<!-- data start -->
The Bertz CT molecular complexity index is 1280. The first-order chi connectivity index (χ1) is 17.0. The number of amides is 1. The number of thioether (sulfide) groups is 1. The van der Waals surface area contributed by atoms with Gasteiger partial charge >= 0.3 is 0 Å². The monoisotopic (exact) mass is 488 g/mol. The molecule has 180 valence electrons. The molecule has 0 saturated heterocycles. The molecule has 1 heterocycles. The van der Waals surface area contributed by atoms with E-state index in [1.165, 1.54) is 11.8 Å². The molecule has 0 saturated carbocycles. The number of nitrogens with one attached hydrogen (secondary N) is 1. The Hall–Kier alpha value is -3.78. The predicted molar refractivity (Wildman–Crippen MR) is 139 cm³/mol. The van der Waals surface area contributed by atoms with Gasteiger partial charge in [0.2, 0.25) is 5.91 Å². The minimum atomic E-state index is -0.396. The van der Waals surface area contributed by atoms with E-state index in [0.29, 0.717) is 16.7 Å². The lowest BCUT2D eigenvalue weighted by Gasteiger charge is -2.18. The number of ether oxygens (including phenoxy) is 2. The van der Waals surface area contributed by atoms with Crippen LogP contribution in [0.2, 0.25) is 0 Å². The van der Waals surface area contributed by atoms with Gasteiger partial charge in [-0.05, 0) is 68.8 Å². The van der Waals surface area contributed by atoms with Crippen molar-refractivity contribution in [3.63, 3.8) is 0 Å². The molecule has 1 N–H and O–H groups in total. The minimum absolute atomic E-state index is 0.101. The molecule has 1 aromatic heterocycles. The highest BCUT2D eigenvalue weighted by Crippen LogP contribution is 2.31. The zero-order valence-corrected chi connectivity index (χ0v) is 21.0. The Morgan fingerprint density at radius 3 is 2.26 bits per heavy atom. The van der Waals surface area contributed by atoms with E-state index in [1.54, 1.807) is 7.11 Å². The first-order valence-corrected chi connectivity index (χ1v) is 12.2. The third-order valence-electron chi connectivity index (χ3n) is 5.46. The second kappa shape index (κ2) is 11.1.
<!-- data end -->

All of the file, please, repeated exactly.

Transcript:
The Bertz CT molecular complexity index is 1280. The first-order chi connectivity index (χ1) is 17.0. The number of amides is 1. The number of thioether (sulfide) groups is 1. The van der Waals surface area contributed by atoms with Gasteiger partial charge >= 0.3 is 0 Å². The monoisotopic (exact) mass is 488 g/mol. The molecule has 180 valence electrons. The molecule has 0 saturated heterocycles. The molecule has 1 heterocycles. The van der Waals surface area contributed by atoms with E-state index in [1.165, 1.54) is 11.8 Å². The molecule has 0 saturated carbocycles. The number of nitrogens with one attached hydrogen (secondary N) is 1. The Hall–Kier alpha value is -3.78. The predicted molar refractivity (Wildman–Crippen MR) is 139 cm³/mol. The van der Waals surface area contributed by atoms with Gasteiger partial charge in [0.2, 0.25) is 5.91 Å². The minimum atomic E-state index is -0.396. The van der Waals surface area contributed by atoms with E-state index in [0.29, 0.717) is 16.7 Å². The lowest BCUT2D eigenvalue weighted by Gasteiger charge is -2.18. The number of ether oxygens (including phenoxy) is 2. The van der Waals surface area contributed by atoms with Crippen LogP contribution in [0.2, 0.25) is 0 Å². The van der Waals surface area contributed by atoms with Gasteiger partial charge in [-0.05, 0) is 68.8 Å². The van der Waals surface area contributed by atoms with Crippen molar-refractivity contribution in [3.63, 3.8) is 0 Å². The molecule has 1 N–H and O–H groups in total. The minimum absolute atomic E-state index is 0.101. The molecule has 1 aromatic heterocycles. The highest BCUT2D eigenvalue weighted by Crippen LogP contribution is 2.31. The zero-order valence-corrected chi connectivity index (χ0v) is 21.0. The Morgan fingerprint density at radius 3 is 2.26 bits per heavy atom. The van der Waals surface area contributed by atoms with E-state index in [1.54, 1.807) is 7.11 Å². The first-order valence-corrected chi connectivity index (χ1v) is 12.2. The third-order valence-electron chi connectivity index (χ3n) is 5.46. The second kappa shape index (κ2) is 11.1.